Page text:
Hey, HAS! The Transit of Mercury is May 9, 2016

Hey, HAS! The Transit of Mercury is May 9, 2016

Postby rene-gedaly » Wed Apr 20, 2016 4:54 pm

If you're planning to view the transit of Mercury, how about going the extra effort to get an award? The Astronomical League has paired up with NASA again to put together The Planetary Transit Special Award for Mercury. Not too long ago they did one for Venus. Here's the link: https://astroleague.org/PlanetaryTransit_Venus2012

The requirements look god-awful but I'm not sure they really are. One option requires two observers, separated by some distance, to image the transit.

I think some will be hanging back from TSP to see the transit, some of us may be at the Dark Site, and others of us may be at an outreach event in Houston. If we could buddy up with an imager from at least two of these locations, we're in business.

Now, I'm not an imager. However, for the transit I ordered an adapter from Amazon to connect my cell phone to my 90mm refractor (protected by a solar filter of course). The adapter is an Orion 05306 SteadyPix Pro Universal Camera/Smartphone Mount (Black). Find the video to see how easily it mates up. So, I'm hoping I'll just snap some shots throughout the transit.

Let me know!
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Re: Hey, HAS! The Transit of Mercury is May 9, 2016

Postby andrew-alvey » Wed Apr 20, 2016 9:37 pm

I just purchased a solar filter for my telescope last week and tried it out for the first time today. I am planning on observing the Mercury transit (the whole reason for the filter purchase) as well as imaging it with my Nikon DSLR camera. I need to research what setting are best for solar imaging since I know pretty little about that. Today I was able to image a couple sun spots which was pretty exciting!
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Re: Hey, HAS! The Transit of Mercury is May 9, 2016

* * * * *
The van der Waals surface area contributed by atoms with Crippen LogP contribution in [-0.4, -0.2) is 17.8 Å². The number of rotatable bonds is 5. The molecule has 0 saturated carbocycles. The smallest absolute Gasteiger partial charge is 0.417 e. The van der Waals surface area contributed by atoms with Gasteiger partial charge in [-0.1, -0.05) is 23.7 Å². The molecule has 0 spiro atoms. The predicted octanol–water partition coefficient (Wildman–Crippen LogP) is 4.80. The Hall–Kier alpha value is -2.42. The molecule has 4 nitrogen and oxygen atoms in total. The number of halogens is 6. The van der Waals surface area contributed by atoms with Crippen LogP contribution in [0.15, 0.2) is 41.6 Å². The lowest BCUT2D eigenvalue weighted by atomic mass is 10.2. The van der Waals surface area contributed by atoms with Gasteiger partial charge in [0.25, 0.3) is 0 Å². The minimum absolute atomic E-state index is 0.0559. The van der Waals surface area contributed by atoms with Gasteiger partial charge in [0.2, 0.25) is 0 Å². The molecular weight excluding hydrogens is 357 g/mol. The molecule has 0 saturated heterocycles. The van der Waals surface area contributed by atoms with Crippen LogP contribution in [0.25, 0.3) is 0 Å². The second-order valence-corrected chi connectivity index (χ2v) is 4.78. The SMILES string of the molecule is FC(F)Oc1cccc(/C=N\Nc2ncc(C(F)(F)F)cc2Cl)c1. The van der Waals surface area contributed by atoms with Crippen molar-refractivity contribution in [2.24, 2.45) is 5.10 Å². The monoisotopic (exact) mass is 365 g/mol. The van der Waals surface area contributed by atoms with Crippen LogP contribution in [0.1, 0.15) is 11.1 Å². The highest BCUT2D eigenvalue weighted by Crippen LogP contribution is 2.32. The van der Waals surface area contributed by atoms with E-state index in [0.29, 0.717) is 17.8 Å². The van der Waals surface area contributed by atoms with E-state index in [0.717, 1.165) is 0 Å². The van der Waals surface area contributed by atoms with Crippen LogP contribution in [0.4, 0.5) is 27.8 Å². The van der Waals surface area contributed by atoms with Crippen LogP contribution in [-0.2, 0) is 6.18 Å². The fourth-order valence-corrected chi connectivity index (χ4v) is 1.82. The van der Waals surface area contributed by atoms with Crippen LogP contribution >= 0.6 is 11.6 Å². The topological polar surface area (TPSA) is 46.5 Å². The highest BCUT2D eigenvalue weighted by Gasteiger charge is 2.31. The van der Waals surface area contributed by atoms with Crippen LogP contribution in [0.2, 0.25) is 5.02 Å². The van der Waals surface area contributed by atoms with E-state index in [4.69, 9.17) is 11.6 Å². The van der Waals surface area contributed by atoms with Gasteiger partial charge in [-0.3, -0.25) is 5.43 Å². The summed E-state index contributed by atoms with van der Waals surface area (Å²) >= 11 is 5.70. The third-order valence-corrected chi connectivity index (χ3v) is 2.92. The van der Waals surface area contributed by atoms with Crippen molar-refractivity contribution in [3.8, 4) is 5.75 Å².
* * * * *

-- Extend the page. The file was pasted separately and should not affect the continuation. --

Postby rene-gedaly » Thu Apr 21, 2016 3:37 pm

Fabulous! Have fun!

Now, back to the AL award and using observing buddies. It's easy to see there won't be enough angular separation between observing buddies from Houston to Columbus, or Houston to Kerrville, or even Houston to Fort Davis. (Thanks, Aaron) Why's that?

Skip the basic trig functions on the awards page for a moment and wade through the verbiage to find out what we're actually trying to do. Ah, here's part of it: Measure the parallax of Mercury as seen between two positions on Earth. Hence the buddy system, you and someone else a suitable distance away from you will each image the transit from your respective locations.

When we first learn about parallax, we're usually told to extend our thumb in front of us at arm's length and watch it jump as we close one eye and then the other. That's parallax at a distance from each eyeball to your thumb. When we're talking about two points on the Earth to Mercury (or Venus), it's easy to see that another point on Earth that's a mere 550 miles down the road on I-10 from you isn't going to cut it.

That's not the whole project, but it's not as ambitious as it first looks. There are some observations to gather, a little image processing, and then a few simple calculations to get your final answer, why you're working this project, and that is to calculate for yourself the value of an Astronomical Unit (AU).

But I did want to say that if you're interested in doing this project, you'll most likely want to use either option 2 or 3 shown below:

Requirement #2: Collect the observations

There are three options available to you. Choose the one that is the most appropriate.

1. You can partner with another member of the Astronomical League who is located at a distance from your observing location.
2. You can observe from your location and get a second observation of the transit from a remote observatory location from the Internet.
3. Or, if you are not able to see the transit on May 9th, you can use observations from two remote observatory locations from the Internet. Observations must be done through imaging.


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